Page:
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Unformatted text preview: uskal’s Theorem. Here is a modified view: impredicativity cannot be used for proving normal mathematical theorems that involve only finite objects. Here is a refutation of this. THEOREM 17. Let T be a sufficiently tall rooted finite tree of bounded valence (splitting). There is an inf preserving embedding of some truncation of T into a taller truncation of T which sends the highest vertices of the former into the highest vertices of the latter. Results from math logic again show that there is no predicative proof of this finite version of Kruskal’s Theorem. 9. ZERMELO SET THEORY. Zermelo set theory with the axiom of choice, ZC, is a very powerful fragment of the usual axioms and rules of mathematics (ZFC), and is far more than what is needed to formalize nearly all of existing normal mathematics. ZC consists of the axioms of exten-sionality, pairing, union, separation (comprehension), infinity, power set, and choice. We now give an example of a uniformization theorem from normal real analysis that cannot be proved in ZC. It can, however, be proved in ZFC, using the Replacement axiom. THEOREM 18. (using D.A. Martin). Let E be a Borel measurable subset of the ordinary unit square which is symmetric about the diagonal. Then E contains or is disjoint from the graph of a Borel measurable function from the unit interval into itself. 10. ZFC AND BEYOND. 14 Are there examples of discrete or even finite normal mathematics which cannot be carried out within the usual axioms and rules of mathematics as formalized by ZFC? This question naturally arises since even ZC is overkill for nearly all normal mathematical contexts. There is ongoing work suggesting that not only are there such examples, but that there is a new thematic subject which cuts across nearly all mathematical contexts, readily digestible at the undergraduate mathematics level, but which can be properly carried out with and only with the use of certain previously proposed new axioms for mathematics going under the name of “large cardinal axioms.” However, it would be premature for me to report on this work with any specificity at this important gathering, and so I will end this lecture at this time. Thank you very much....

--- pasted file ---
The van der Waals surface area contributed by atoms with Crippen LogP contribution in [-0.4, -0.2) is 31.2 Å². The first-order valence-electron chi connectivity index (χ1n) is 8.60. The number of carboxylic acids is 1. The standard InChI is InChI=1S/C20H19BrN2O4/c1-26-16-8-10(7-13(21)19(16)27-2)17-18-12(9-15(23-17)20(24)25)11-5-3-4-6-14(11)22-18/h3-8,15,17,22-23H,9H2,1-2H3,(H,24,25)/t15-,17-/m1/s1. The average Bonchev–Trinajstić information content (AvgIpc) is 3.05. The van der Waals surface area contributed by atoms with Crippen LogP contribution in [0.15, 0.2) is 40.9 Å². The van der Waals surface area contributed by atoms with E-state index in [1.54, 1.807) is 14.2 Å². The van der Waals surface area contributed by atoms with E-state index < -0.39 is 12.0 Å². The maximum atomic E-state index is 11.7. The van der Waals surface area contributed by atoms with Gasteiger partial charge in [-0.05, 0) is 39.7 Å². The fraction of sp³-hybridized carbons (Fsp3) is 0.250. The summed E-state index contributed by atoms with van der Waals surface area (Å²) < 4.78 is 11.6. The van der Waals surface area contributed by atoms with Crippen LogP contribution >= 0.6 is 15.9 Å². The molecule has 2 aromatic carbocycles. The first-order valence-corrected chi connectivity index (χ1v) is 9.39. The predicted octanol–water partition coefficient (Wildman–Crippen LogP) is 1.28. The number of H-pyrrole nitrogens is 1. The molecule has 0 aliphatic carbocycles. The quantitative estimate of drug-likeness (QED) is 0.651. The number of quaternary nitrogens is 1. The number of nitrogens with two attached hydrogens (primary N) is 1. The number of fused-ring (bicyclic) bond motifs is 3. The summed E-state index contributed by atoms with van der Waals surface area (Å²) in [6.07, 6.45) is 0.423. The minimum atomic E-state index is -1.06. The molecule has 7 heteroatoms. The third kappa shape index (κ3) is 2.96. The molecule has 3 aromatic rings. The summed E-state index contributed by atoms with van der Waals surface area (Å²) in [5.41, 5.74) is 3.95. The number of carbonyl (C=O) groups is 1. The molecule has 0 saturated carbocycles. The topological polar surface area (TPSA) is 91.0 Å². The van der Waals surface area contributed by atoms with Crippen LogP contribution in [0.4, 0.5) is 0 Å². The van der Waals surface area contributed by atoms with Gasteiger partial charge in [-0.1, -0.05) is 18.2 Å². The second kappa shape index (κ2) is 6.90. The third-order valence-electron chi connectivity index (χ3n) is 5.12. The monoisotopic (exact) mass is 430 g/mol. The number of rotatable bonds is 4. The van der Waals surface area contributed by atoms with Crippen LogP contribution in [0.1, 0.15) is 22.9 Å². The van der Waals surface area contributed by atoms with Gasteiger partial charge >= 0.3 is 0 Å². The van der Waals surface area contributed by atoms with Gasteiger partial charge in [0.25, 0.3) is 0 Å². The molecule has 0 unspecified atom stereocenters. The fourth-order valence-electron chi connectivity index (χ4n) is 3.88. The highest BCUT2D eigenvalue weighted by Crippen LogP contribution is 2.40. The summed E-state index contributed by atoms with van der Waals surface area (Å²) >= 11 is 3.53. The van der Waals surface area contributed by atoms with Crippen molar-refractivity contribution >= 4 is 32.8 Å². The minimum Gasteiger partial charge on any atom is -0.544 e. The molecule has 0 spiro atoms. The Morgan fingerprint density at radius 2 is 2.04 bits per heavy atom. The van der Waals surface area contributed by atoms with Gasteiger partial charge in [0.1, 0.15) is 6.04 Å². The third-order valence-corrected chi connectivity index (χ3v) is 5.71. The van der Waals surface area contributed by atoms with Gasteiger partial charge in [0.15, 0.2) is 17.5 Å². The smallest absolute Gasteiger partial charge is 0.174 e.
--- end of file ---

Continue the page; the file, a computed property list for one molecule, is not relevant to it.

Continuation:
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This note was uploaded on 08/05/2011 for the course MATH 366 taught by Professor Joshua during the Fall '08 term at Ohio State.

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